“Water? Iraq’s a desert,” Jack said.
Gil shrugged and ran his closed lips back and forth over his teeth. He looked at Jack.
“Ssshhhh,” Kori said to Jack. “More,” she said to Gil.
“Well, there was a desert in the background, but there was so much water everywhere that I’m just not sure.” He scratched at Max’s ears and drifted off, back toward the dream.
“More,” said Kori.
“Robbie was wearing a robe and one of those head thingees,” Gil said, rubbing Max’s wide side. “And the people traveled by boat. Well, really by these little canoes. And they used poles instead of paddles to move the canoe through the water.”
“Interesting,” Hart said. He assessed Gil with his brilliant hazel eyes before typing something into the computer.
“More,” Kori said. Her eyes didn’t leave Gil’s face.
Gil thought for a moment, his mouth animated, his eyes and nose scrunched in concentration. “Oh yeah. He was digging a hole. He was using a little shovel and this long cylindrical thingee that was open at the top and bottom and some of the sides.”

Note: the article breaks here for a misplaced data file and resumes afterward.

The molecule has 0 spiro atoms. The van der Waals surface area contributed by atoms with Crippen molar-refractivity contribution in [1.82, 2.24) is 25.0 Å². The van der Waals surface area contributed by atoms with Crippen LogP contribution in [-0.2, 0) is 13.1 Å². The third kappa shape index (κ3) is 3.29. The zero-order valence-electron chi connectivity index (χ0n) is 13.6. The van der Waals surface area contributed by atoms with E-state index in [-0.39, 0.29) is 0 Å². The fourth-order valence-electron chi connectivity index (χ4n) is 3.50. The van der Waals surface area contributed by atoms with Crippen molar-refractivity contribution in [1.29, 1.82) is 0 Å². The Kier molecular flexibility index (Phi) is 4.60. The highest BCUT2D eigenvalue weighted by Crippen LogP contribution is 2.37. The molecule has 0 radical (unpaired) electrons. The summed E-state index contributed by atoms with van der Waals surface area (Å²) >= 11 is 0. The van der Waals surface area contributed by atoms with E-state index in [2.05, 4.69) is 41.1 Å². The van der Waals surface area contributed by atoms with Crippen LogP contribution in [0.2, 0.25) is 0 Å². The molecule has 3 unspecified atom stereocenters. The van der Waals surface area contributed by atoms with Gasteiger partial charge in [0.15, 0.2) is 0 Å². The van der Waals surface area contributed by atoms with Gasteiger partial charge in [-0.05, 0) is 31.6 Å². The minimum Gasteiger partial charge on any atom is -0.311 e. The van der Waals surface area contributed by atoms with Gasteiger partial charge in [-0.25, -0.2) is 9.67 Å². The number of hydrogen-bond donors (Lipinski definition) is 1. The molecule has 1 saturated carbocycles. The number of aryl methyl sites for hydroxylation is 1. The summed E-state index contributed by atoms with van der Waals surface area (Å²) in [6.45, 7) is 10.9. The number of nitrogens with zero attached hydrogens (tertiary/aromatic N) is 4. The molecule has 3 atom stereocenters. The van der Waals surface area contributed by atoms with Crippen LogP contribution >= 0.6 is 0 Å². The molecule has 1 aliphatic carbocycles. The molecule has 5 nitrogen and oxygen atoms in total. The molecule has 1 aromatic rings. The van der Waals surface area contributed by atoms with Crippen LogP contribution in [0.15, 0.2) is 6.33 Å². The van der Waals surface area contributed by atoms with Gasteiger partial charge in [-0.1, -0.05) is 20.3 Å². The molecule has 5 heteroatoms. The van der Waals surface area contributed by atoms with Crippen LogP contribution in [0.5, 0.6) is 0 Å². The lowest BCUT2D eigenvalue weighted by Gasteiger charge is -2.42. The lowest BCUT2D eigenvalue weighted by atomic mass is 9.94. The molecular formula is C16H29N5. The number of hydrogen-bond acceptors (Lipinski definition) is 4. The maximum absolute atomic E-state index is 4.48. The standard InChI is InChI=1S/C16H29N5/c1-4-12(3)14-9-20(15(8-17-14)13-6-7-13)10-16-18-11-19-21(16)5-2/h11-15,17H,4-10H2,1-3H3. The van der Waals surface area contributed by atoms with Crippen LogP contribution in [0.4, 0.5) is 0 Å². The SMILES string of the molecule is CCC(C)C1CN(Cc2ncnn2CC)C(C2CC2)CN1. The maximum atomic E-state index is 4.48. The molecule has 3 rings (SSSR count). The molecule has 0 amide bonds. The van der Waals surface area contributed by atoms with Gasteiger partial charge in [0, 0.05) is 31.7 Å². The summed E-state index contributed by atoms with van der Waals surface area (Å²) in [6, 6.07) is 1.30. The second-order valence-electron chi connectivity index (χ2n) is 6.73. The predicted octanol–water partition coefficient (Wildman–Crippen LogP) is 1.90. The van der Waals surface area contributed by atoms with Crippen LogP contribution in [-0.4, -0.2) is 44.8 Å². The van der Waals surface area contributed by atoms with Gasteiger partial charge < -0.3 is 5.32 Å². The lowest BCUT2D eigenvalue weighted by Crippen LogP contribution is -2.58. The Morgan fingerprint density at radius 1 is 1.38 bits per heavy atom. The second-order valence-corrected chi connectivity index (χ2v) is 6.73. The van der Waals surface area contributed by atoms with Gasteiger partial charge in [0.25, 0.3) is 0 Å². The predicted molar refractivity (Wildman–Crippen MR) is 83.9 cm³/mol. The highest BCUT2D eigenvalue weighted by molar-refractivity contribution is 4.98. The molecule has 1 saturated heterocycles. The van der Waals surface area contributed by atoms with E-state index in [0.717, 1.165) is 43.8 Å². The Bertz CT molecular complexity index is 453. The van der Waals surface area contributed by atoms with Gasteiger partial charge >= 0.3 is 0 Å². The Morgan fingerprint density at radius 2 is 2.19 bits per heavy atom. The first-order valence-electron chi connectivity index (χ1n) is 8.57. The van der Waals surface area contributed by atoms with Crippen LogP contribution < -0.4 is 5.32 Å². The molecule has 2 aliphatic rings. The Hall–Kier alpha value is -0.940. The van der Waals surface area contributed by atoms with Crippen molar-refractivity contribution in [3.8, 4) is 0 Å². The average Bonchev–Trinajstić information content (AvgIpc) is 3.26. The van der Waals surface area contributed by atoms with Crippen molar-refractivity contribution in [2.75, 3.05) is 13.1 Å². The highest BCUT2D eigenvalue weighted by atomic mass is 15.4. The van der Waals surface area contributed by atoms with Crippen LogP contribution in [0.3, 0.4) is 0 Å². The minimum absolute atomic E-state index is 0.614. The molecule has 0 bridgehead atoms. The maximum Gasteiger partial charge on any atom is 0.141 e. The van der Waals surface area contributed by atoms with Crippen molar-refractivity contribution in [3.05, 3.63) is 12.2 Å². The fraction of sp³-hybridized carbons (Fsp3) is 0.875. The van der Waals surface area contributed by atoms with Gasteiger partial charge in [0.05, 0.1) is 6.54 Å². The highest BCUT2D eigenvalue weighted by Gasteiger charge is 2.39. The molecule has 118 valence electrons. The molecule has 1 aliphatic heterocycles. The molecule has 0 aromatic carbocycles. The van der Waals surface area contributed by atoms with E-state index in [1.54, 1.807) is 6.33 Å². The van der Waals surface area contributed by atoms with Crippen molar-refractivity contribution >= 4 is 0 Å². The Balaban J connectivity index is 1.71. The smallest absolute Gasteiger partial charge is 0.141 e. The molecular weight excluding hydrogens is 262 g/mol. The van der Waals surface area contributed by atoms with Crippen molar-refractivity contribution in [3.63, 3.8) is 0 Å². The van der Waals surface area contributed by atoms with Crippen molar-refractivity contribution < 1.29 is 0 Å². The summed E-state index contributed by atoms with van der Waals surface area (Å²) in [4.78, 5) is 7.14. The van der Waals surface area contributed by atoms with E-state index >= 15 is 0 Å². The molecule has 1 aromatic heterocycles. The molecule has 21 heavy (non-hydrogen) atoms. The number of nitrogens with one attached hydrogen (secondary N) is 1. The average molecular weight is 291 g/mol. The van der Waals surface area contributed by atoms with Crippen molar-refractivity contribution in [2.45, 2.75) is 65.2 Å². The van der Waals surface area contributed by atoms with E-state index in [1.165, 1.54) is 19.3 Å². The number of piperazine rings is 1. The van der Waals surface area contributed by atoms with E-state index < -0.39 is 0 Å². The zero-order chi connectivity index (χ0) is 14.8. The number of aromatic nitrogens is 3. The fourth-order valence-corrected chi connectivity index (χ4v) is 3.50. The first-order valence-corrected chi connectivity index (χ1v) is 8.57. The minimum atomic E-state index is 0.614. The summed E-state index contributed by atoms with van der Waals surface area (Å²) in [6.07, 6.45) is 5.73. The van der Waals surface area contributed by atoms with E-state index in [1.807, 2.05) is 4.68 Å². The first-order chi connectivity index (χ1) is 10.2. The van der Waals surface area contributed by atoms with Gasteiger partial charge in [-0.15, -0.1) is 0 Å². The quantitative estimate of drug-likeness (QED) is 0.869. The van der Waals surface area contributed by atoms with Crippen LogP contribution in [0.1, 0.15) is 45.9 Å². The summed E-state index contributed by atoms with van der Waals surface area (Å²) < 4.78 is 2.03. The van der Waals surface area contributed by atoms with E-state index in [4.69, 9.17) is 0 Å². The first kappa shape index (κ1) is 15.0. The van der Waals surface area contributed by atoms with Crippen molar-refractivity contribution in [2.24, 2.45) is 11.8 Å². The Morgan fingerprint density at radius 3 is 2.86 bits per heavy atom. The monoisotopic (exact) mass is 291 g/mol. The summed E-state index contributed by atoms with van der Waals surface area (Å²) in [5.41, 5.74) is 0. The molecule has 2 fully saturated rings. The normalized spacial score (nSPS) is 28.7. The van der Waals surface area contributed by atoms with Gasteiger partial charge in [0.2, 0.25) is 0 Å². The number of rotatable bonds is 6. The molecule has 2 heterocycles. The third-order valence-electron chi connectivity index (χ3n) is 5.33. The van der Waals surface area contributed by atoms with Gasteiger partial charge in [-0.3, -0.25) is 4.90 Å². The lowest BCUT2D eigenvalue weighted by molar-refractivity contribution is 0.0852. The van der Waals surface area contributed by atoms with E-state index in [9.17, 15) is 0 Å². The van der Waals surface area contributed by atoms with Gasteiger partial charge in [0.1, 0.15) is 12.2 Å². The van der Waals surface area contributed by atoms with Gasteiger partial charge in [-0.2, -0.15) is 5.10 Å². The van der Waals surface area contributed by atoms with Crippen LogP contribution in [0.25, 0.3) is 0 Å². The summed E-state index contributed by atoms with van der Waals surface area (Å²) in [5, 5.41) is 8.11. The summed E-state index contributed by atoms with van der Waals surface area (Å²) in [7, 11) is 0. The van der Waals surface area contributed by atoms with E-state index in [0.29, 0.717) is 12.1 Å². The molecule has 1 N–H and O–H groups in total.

“An auger?” Jack asked. Gil shrugged. Aunt Stella sat, fanning herself with a dishtowel.
“Got it,” Hart said. “Is this what you saw?” He turned the laptop’s screen toward Gil who jumped up and ran over to look at it.
“That’s it! That’s it!” Gil said.
“Where is that?” Avery asked. Everyone leaned in to peer at the screen.
“That, is the Fertile Crescent,” Hart said. “It’s in southern Iraq. And if you believe the bible, this is where civilization got its first leg up.”
“Wow,” Gil said.
“Are you sure that’s where he is?” Kori asked.
Gil nodded. “Looks exactly like it.”
“So how do we find him?” Kori asked.
“Depends. He might not want to be found,” Jack said. “He’s supposed to be dead, remember?”
“Which means…” Kori said.
“…that he faked his own death,” Avery finished.
“He doesn’t want to see us anymore,” Kori said, a crack in her voice.
“No. It’s not like that. He’ll come back,” Gil said. “When he’s done.” Gil nodded his head with enthusiasm.
Kori gave Hart a look which he interpreted as a need for deliverance.
“I’ll put feelers out,” Hart said. “See what I can come up with. I do have some contacts in Iraq….”
“Is that safe?” Jack asked.
“I’ll be discreet,” Hart said. He looked to Kori. “Okay?”
“Okay,” she said, hugging him so hard he yelped. She ran over to Aunt Stella whose eyes appeared to be leaking then floated back to her spot on the recliner.